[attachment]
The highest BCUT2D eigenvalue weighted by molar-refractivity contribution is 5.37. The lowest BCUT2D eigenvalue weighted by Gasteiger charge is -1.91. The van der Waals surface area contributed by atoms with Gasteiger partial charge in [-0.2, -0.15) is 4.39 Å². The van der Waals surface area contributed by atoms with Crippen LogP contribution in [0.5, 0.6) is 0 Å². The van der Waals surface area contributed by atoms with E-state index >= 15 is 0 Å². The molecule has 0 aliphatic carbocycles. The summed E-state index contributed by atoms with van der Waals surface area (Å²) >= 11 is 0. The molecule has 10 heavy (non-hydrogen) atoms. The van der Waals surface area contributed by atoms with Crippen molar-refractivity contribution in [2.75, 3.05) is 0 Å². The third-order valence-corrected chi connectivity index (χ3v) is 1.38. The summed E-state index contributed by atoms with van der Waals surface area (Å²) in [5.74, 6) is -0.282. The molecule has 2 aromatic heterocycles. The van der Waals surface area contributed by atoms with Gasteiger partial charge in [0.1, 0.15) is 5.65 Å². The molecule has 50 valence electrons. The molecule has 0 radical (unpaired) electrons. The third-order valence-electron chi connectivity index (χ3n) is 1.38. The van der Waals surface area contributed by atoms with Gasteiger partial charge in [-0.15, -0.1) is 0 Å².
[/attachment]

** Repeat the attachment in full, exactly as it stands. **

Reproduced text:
The highest BCUT2D eigenvalue weighted by molar-refractivity contribution is 5.37. The lowest BCUT2D eigenvalue weighted by Gasteiger charge is -1.91. The van der Waals surface area contributed by atoms with Gasteiger partial charge in [-0.2, -0.15) is 4.39 Å². The van der Waals surface area contributed by atoms with Crippen LogP contribution in [0.5, 0.6) is 0 Å². The van der Waals surface area contributed by atoms with E-state index >= 15 is 0 Å². The molecule has 0 aliphatic carbocycles. The summed E-state index contributed by atoms with van der Waals surface area (Å²) >= 11 is 0. The molecule has 10 heavy (non-hydrogen) atoms. The van der Waals surface area contributed by atoms with Crippen molar-refractivity contribution in [2.75, 3.05) is 0 Å². The third-order valence-corrected chi connectivity index (χ3v) is 1.38. The summed E-state index contributed by atoms with van der Waals surface area (Å²) in [5.74, 6) is -0.282. The molecule has 2 aromatic heterocycles. The van der Waals surface area contributed by atoms with Gasteiger partial charge in [0.1, 0.15) is 5.65 Å². The molecule has 50 valence electrons. The molecule has 0 radical (unpaired) electrons. The third-order valence-electron chi connectivity index (χ3n) is 1.38. The van der Waals surface area contributed by atoms with Gasteiger partial charge in [-0.15, -0.1) is 0 Å².